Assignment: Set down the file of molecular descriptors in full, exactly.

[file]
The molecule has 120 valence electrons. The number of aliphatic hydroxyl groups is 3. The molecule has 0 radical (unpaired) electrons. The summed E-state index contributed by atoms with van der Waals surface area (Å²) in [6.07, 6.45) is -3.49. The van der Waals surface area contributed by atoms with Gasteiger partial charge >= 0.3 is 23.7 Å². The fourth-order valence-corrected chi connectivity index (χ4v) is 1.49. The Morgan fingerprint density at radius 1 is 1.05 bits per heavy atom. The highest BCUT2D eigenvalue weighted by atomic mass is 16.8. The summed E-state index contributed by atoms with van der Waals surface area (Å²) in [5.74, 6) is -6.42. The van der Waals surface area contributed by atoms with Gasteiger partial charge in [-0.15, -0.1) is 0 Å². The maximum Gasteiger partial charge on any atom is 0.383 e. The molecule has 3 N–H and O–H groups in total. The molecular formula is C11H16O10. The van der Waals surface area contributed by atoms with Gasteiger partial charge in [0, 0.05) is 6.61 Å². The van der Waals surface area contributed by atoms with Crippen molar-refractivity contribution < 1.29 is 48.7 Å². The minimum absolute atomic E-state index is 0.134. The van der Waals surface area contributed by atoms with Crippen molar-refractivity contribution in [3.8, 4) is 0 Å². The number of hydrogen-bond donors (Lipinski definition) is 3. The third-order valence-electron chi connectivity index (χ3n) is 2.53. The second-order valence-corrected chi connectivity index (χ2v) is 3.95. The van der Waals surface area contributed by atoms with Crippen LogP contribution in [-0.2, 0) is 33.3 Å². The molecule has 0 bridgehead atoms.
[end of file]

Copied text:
The molecule has 120 valence electrons. The number of aliphatic hydroxyl groups is 3. The molecule has 0 radical (unpaired) electrons. The summed E-state index contributed by atoms with van der Waals surface area (Å²) in [6.07, 6.45) is -3.49. The van der Waals surface area contributed by atoms with Gasteiger partial charge >= 0.3 is 23.7 Å². The fourth-order valence-corrected chi connectivity index (χ4v) is 1.49. The Morgan fingerprint density at radius 1 is 1.05 bits per heavy atom. The highest BCUT2D eigenvalue weighted by atomic mass is 16.8. The summed E-state index contributed by atoms with van der Waals surface area (Å²) in [5.74, 6) is -6.42. The van der Waals surface area contributed by atoms with Gasteiger partial charge in [-0.15, -0.1) is 0 Å². The maximum Gasteiger partial charge on any atom is 0.383 e. The molecule has 3 N–H and O–H groups in total. The molecular formula is C11H16O10. The van der Waals surface area contributed by atoms with Gasteiger partial charge in [0, 0.05) is 6.61 Å². The van der Waals surface area contributed by atoms with Crippen molar-refractivity contribution < 1.29 is 48.7 Å². The minimum absolute atomic E-state index is 0.134. The van der Waals surface area contributed by atoms with Crippen molar-refractivity contribution in [3.8, 4) is 0 Å². The number of hydrogen-bond donors (Lipinski definition) is 3. The third-order valence-electron chi connectivity index (χ3n) is 2.53. The second-order valence-corrected chi connectivity index (χ2v) is 3.95. The van der Waals surface area contributed by atoms with Crippen LogP contribution in [-0.2, 0) is 33.3 Å². The molecule has 0 bridgehead atoms.